Tag Archives: coaching

The Great Mystery in Team Sports

In my roughly 25 years of playing sports I’ve been on many teams in several sports, but few of them had what most call “chemistry” (also called “teamwork”). Team chemistry is difficult to achieve, and I think most athletes would agree that it is required to win championships. Here are some of the best thoughts that I’ve found on the topic:

– “The best players don’t necessarily make the best team.” – John Wooden, Coach of UCLA men’s basketball

– “Great players rarely work well together, and are more effective with players of complementary and subservient skills.” – Ken Dryden, professional hockey goaltender

– “A championship team needs all kinds of players. Too many players of the same type, no matter how good, make a team vulnerable.” – Scotty Bowman, professional hockey coach

– “Some people believe you win with the five best players, but I found out that you win with the five who fit together best.”  – Red Auerbach, professional basketball coach

– “Teamwork is taught. You don’t just lump a group of people together in a room and call them a team and expect them to behave like one.” – Pat Summit, University of Tennessee coach

– “I’m a great believer that humour’s the lubricant that helps teams create chemistry.” – Dave King, professional hockey coach

– “One of the real mysteries of any team sport is how chemistry develops. It’s usually such an elusive, mercurial thing; it comes unexpectedly and can leave abruptly. For years, coaches and sports psychologists have analyzed, dissected, and theorized about chemistry. Many conclude that you can orchestrate its development within your team. Chemistry generally evolves on a day-by-day basis. I’d suggest some team-building activities can assist the process. At practice, during games, in the dressing room, on the bus or plane, at team meals and meetings – these are the moments when the chemistry is percolating.” – Dave King, professional hockey coach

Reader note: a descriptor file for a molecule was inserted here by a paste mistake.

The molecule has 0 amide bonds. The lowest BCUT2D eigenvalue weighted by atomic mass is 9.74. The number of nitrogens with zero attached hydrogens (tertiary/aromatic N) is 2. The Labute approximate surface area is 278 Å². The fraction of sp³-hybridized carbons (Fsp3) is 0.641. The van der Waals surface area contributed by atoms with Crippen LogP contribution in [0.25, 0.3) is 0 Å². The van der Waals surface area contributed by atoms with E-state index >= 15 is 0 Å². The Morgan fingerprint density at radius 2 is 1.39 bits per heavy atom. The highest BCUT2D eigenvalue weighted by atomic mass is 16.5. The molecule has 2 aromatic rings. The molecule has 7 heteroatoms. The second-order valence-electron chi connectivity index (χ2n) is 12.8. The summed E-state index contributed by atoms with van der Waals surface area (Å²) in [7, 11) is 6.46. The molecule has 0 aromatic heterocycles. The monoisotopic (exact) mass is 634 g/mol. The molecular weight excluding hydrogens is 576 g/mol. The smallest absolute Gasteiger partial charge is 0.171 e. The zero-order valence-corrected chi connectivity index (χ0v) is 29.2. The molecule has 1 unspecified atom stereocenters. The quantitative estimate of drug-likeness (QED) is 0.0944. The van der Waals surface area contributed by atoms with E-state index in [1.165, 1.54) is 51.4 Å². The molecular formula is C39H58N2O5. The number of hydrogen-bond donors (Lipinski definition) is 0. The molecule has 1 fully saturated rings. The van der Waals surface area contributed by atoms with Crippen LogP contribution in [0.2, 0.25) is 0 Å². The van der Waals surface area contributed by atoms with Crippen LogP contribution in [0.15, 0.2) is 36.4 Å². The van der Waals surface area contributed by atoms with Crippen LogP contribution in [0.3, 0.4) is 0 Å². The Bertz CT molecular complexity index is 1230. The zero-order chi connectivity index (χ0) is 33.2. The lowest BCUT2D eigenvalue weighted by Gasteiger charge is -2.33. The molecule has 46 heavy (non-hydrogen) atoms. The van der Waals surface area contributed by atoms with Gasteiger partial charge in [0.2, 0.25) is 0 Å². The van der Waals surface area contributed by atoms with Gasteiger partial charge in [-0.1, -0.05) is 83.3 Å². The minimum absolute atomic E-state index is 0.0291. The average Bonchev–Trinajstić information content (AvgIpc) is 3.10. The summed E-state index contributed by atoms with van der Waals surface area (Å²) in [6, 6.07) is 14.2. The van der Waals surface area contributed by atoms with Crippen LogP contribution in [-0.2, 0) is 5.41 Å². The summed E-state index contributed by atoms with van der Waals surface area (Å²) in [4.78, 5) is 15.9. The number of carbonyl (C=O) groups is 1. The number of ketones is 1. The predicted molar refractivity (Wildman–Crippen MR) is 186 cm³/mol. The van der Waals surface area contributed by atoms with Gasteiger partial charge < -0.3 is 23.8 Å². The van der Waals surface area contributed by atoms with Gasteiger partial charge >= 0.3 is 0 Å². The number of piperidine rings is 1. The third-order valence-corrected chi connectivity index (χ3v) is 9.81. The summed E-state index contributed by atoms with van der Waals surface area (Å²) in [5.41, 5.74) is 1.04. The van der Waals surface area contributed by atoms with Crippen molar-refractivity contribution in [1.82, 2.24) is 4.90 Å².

The recent NBA finalists The Miami Heat had talent, LeBron James (see image below), Dwayne Wade, and Chris Bosh (the best three) but lacked team chemistry, and were beaten by a team having less talent but better chemistry, The Dallas Mavericks.


Bringing Out an Athlete’s Personal Best

The best coaches I’ve had in my life: 1. My father Terry Peters (baseball) 2. Phil Cousineau (elementary school basketball) 3. Mary Jane Kiraga (high school volleyball) 4. Mrs. Jerry Brown (high school cross country running). And, no, I don’t believe I’ve made a biased decision ranking my father my best coach. He coached us to a championship victory without benching weaker players, and deserves the accolade. Unfortunately, apart from the 4 above the rest have been weak. I believe that many coaches make the mistake of trying to live out their winning aspirations through the teams they coach, instead of focusing on developing better players. This usually leads to the infamous bench-the-weak-players tactic, which repels many young players from sport. In his book The Only Way I Know, famous baseball player Cal Ripken said that he (and his father) believes there is too much emphasis on winning in youth sports, and not enough emphasis on player development and having fun. That’s been my experience. In fairness to those coaches, I don’t think most have been properly trained (nor certified) for the role.

The best book I’ve read on coaching is John Wooden’s My Personal Best. Kareem Abdul Jabar, the famous center for the L.A. Lakers and player of Wooden’s, said that Wooden never focused on winning, but said that winning would come as a result of trying to be your best. He said that if you’ve played your best, you’re a success regardless of what the score says. I like that philosophy because it changes the focus of sports from just winning to something more important: becoming your best. And it’s also a good answer to the question: What is the meaning of life? Before you dismiss Wooden’s philosophy as lame, keep in mind that he coached 10 teams to NCAA championship victories in a 12-year span, and was named national coach of the year 6 times.